The point of computational general relativity is to study spacetimes with no symmetries and no special algebraic structure. The spacetimes that we study, such as the colliding black holes of gravitational-wave source simulations, are everywhere type I (algebraically general), however “near” the black holes, and long after they merge into a stationary remnant, they should become type D to a good approximation. Thus, checking that a numerical spacetime asymptotes to type D after the merger provides convincing and unambiguous evidence that it is settling down to the Kerr geometry. Moreover, it can be shown that the only stationary type D spacetimes (satisfying other easily-checked conditions) are Schwarzschild and Kerr. Thus, it not only provides compelling evidence, the approach to type D is a smoking gun.

Another group realized this fact and calculated relevant quantities in their numerical relativity simulations, to make just such an argument. They showed that indeed their simulations settle to type D at late times, and also that they mysteriously “hang up” in type II along the way. This apparent physical feature called out for a compelling physical explanation. I explored the question of how best to define “closeness” to a particular type of algebraic speciality, and in the process I showed that the apparent hangup in type II was not in fact a physical phenomenon, but rather an artifact of the mathematical tools used by the other group. I showed similar behavior in my own black-hole merger simulations, and then showed that it went away when I used better mathematical tools. Here is the paper in which I described these results.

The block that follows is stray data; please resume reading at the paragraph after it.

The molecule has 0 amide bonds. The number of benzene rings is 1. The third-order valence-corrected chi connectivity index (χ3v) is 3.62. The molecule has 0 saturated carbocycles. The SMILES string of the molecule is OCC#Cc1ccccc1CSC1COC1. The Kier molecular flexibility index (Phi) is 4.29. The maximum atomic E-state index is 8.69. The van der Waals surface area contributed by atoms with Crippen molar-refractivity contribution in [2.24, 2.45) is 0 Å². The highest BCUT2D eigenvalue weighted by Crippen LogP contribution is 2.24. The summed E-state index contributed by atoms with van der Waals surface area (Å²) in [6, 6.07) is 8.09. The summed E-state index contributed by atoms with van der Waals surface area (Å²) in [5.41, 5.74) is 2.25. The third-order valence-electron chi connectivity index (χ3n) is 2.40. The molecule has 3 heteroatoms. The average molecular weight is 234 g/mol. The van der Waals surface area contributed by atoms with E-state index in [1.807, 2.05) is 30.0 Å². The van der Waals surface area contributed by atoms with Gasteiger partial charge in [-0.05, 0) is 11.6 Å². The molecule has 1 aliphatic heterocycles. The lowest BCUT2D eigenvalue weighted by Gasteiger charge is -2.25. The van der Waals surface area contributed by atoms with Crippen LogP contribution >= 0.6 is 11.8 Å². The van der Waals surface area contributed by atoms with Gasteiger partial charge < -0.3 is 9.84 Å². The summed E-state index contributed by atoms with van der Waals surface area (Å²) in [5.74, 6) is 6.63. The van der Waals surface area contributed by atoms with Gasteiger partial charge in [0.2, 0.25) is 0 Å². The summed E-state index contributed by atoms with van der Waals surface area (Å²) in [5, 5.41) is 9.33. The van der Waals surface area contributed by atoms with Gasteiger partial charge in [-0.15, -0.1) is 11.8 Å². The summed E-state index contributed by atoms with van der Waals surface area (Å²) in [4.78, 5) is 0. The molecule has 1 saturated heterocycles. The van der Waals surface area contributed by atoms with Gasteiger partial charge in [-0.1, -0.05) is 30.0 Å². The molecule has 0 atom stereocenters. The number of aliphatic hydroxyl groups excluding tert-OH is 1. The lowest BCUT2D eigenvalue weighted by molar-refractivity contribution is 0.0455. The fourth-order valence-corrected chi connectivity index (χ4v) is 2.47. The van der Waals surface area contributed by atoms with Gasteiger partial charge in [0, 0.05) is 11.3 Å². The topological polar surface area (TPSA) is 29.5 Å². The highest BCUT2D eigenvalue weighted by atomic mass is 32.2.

These explorations provide two independent confirmations that when two black holes collide in general relativity, the remnant is another black hole, which exponentially settles to the Kerr geometry at late times. This outcome was widely expected, but not checked in any detail before this research. I was gratified that in a major review paper on the Kerr geometry, written for the centenary year of general relativity, this work was described as the most thorough analysis of the problem.

The multipole approach focuses on the structure of the horizon, and provides compelling physical language to describe not only that the spacetime settles to Kerr, but the process by which that occurs. I am planning further research, building on newer ideas from Ashtekar et al., to study the ringdown process in greater detail. I have also applied my Petrov Classification tools to other problems, most notably in collaboration with a student of mine who applied them the analysis of anisotropic cosmologies.